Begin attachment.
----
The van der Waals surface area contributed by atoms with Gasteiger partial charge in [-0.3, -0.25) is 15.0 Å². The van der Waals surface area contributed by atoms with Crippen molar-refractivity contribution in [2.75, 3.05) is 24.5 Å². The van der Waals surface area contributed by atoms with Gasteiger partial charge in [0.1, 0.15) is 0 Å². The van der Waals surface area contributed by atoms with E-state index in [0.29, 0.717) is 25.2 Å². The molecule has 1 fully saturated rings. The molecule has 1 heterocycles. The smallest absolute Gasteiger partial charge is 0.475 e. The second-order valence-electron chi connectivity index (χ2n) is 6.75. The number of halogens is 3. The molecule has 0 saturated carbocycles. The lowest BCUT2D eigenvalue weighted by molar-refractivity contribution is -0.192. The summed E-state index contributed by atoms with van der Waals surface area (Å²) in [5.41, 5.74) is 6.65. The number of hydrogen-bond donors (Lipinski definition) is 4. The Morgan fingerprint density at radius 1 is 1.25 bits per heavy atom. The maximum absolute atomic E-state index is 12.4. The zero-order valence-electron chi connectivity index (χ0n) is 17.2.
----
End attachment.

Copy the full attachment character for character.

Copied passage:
The van der Waals surface area contributed by atoms with Gasteiger partial charge in [-0.3, -0.25) is 15.0 Å². The van der Waals surface area contributed by atoms with Crippen molar-refractivity contribution in [2.75, 3.05) is 24.5 Å². The van der Waals surface area contributed by atoms with Gasteiger partial charge in [0.1, 0.15) is 0 Å². The van der Waals surface area contributed by atoms with E-state index in [0.29, 0.717) is 25.2 Å². The molecule has 1 fully saturated rings. The molecule has 1 heterocycles. The smallest absolute Gasteiger partial charge is 0.475 e. The second-order valence-electron chi connectivity index (χ2n) is 6.75. The number of halogens is 3. The molecule has 0 saturated carbocycles. The lowest BCUT2D eigenvalue weighted by molar-refractivity contribution is -0.192. The summed E-state index contributed by atoms with van der Waals surface area (Å²) in [5.41, 5.74) is 6.65. The number of hydrogen-bond donors (Lipinski definition) is 4. The Morgan fingerprint density at radius 1 is 1.25 bits per heavy atom. The maximum absolute atomic E-state index is 12.4. The zero-order valence-electron chi connectivity index (χ0n) is 17.2.